If you do not treat your soft water in your hot tub, it can cause issues later and permanently damage your hot tub and its components.

You need to apply a calcium hardness increaser to your soft hot tub water. My favorite one is SpaGuard Spa Calcium Hardness Increaser (click to see it on Amazon).

If you don’t treat the water, you can see the tile of your in-ground hot tub start to erode. The plaster surfaces can erode too. But even for portable hot tubs, the acrylic shell can get damaged too.

The hot tub floor, walls, and deck or concrete surfaces can start to become pitted. And the metallic parts of the hot tub will become corroded if you do not treat your soft water sooner rather than later.

Make sure to test your hot tub’s water calcium levels regularly. Ensure you do not dip below 150ppm or go over 200ppm. A hot tub can handle 400ppm for calcium and water hardness. However, it is best to keep it below that amount.

This is because of the chance of erosion and other issues that may arise if you accidentally go over 400ppm.

Keeping it between 180ppm to 200ppm is ideal for both soft and hard water usage in hot tubs. Always test your hot tub water for hardness, which is explained next.

How do I know how hard my water is?

Use a hot tub test strip that measures water hardness and match the color on the test strip after dipping in the water against the color chart on the side of the test strip package. Additionally, if white scale buildup is seen on showerheads in the house that is an indicator of hard water.

Again, you want the water in your hot tub to not be too soft or too hard.

Luckily, it’s easy to measure calcium levels with test strips and adjust the hardness up or down based on how hard the water is in your area.

But you can also use this handy chart I created to see how the water hardness tends to be for your area if you live in the USA:

If you live in one of the regions with hard or extremely hard water, you should definitely be testing your water. Then, use Leisure Time’s Defender (click to see the current price on Amazon) to reduce scale build-up and prevent future scale build-up.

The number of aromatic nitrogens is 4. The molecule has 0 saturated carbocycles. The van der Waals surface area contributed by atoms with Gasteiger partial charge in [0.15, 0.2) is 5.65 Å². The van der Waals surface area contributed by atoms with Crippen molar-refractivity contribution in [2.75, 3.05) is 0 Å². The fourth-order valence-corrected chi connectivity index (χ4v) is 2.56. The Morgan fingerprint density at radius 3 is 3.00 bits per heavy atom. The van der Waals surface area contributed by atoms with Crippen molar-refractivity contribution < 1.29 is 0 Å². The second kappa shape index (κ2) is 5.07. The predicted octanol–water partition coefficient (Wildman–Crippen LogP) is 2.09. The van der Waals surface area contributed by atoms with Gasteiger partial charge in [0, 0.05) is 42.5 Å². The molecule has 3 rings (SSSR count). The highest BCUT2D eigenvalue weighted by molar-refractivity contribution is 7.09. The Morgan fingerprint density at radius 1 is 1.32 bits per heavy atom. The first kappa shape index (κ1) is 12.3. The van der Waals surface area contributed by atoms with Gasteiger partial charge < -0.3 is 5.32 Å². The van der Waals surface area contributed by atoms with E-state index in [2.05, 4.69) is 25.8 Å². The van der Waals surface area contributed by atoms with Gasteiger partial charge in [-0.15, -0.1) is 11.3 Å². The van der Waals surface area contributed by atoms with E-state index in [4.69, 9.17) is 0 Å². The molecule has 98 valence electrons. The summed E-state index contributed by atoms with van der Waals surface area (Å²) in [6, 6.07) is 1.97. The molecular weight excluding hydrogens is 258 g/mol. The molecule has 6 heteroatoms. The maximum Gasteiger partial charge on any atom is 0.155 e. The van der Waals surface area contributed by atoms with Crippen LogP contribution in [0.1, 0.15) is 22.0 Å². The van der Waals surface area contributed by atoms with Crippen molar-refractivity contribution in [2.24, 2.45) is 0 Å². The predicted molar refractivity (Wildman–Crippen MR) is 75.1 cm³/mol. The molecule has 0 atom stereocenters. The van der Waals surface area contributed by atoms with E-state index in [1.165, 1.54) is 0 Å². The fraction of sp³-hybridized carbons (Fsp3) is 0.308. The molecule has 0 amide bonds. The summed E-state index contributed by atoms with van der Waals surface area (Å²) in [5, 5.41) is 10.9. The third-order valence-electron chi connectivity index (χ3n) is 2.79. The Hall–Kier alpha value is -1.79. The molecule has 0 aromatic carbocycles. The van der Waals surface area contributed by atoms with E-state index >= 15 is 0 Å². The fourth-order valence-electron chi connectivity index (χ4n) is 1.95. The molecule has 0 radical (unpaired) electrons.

If you live in a medium-hard area, you may not need to do anything, but I would probably still be checking.

But if you live in an area where the water is only a little hard, definitely check your water and consider using SpaGuard Spa Calcium Hardness Increaser (click to see it on Amazon) to increase the hardness to prevent corrosion.

Did I cover all you wanted to know about hot tubs and soft water?

Well, that was a lot of information about hard and soft water.

Bear in mind not all hot tub test strips check for water hardness.

Luckily, one from Leisure Time does! So CLICK HERE to get these inexpensive test strips on Amazon. They also check for pH, alkalinity, and chlorine/bromine.

This will help protect your hot tub and its components from corrosion before it starts! So, get those test kits, use those test strips, and check your water now.

Find out if you have hard or soft water and treat it according to this article. Then you can prevent any future corrosion issues and stop them before they start!


Photos which require attribution:

Map of USA showing state names.png by User:Wapcaplet is licensed under CC3.0 and was modified by me showing data from the United States Geological Survey and 020 Calcium – Periodic Table of Elements by Science Activism is licensed under CC2.0

Jeff Campbell

Jeff Campbell is a husband, father, martial artist, budget-master, Disney-addict, musician, hot tub lover, and recovering foodie having spent over 2 decades as a leader for Whole Foods Market.

Recent Posts